Mr. Wright accidentally booked me on a flight precisely 24 hours before his. When he realized his mistake, he tried to rebook through Delta’s call center. We figured if the cost of changing was lower than putting me up in a discount hotel for a night, we’d do it. Sadly, it was not to be so. Mr. Wright loaded my carry-on into the car and set off on what would be the first of two trips to the airport for him.
In the car, I used my netbook to check in online and was virtually assaulted with Delta’s invitations to try “mobile ticketing,” which promised to save all sorts of time at the airport by sending my boarding pass to my smartphone. Always a fan of better living through technology, I decided to try it.
We arrived at the airport early, in spite of my attempts to postpone our arrival with requests for Starbucks stops and just as many for potty stops. Unfamiliar and ill-at-ease with the experience of arriving early for a flight, I decided to burn the calories I’d normally expend racing to my gate in a different manner; I made out with my husband in the backseat of our car.
It was still an hour before my flight when we approached the Delta counter and tried one more time to rebook. Sometimes, those counter people are sympathetic and let you rebook for fifty dollars if you, say, forget your asthma inhaler and have to go home to get it, which is the angle we took. No luck.
“Lemme use your computer. I need to book your room in Baltimore.” Have I mentioned Mr. Wright’s thriftiness? He wasn’t about to give up before he found the absolute, none-lower, rock-bottom, cheapest room. “I’ll give up the limo if you don’t send me to some rat-infested alley motel,” I begged. “And my flight boards in thirty minutes. Hurry up.”
But Mr. Wright did not hurry. That’s how, fifteen minutes before my flight boarded, I found myself as the only person in the security line, and without my sunglasses, which I’d taken off my head in the car before hopping into the backseat.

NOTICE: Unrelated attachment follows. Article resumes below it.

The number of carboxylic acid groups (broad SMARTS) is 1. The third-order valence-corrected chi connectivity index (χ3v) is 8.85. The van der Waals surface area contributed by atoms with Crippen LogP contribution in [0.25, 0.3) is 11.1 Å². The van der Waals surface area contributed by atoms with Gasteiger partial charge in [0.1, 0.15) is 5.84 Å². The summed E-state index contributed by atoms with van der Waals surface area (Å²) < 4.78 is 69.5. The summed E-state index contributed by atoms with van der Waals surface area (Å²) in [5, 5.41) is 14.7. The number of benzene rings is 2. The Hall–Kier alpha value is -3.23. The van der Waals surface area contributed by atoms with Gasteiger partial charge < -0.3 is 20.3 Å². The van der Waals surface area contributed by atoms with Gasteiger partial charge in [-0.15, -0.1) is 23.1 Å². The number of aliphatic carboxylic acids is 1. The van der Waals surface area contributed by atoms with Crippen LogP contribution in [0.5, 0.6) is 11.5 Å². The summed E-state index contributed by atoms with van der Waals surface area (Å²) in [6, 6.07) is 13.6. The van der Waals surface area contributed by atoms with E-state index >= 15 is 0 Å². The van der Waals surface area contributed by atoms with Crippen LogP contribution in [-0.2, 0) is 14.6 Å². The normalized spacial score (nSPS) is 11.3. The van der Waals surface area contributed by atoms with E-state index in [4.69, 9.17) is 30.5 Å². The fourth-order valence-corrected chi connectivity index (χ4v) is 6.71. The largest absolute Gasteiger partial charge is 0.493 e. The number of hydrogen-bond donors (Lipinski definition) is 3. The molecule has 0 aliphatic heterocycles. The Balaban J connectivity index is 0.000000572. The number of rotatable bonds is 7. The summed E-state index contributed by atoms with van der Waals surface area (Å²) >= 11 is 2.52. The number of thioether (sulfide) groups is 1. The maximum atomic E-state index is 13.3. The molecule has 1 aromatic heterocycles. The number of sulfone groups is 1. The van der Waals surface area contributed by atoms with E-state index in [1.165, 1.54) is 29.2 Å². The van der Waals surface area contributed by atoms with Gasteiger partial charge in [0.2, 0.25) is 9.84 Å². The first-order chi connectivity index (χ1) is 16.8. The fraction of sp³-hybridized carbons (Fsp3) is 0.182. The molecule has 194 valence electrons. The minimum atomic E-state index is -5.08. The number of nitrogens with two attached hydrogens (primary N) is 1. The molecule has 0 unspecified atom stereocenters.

|I can't live without them.|
I can’t live without my sunglasses. My eyes are very sensitive to light. Sure, it was the middle of the night, but it would be daylight when I landed, and then what would I do? Mr. Wright hadn’t made good on the envelope of cash to go shopping, and how could I even find a sunglasses store when I’d be blinded by the sun’s harsh glare?
Mr. Wright made record time retrieving them. I had five minutes until my flight boarded, which meant fifteen until they locked the door. I was still the only one in the security line. I could make it. I kissed Mr. Wright and trotted up to the TSA agent and showed him my mobile boarding pass.
Delta failed to mention their mobile ticketing image may not be properly sized on some devices. The image Delta sent me was refused by TSA! I was sent to the Delta counter for paper tickets.
I ran – in my socks (I’d removed my shoes for security) – to Delta, skidding to a halt when I saw not a soul was there. It was two minutes until my flight boarded. I called out and waited for someone to help me, but no one came.
I raced down the escalator to Delta’s baggage claim area, where hoards of people waited in the “lost baggage” office – a ringing endorsement of Delta’s service, to be sure. “TSA won’t take my mobile ticketing, my flight is boarding, I don’t have paper tickets, no one is at the counter upstairs, and I need help!” I cried over the complaints.
One of the women behind the counter glanced at the clock and said, “Yeah. You’re not going to get on. Go sit out there on the baggage carousel and wait for someone.”
Well, I called Mr. Wright and cried and made him come back to yell at those Delta ladies until they rebooked me – without a fee – on his flight. Then, he called Delta’s national customer service and yelled at those people until they gave me 2500 frequent flier miles. After all, it was Delta’s bad mobile ticketing image that made me miss my flight, right? Finally, he was able to cancel the reservation for the Baltimore hotel room, saving enough money to buy me a sandwich.
The moral of the story, of course, is:
Don’t make out with your husband in the airport parking lot if he is thrifty and you have sensitive eyes and you’re trusting Delta’s technology.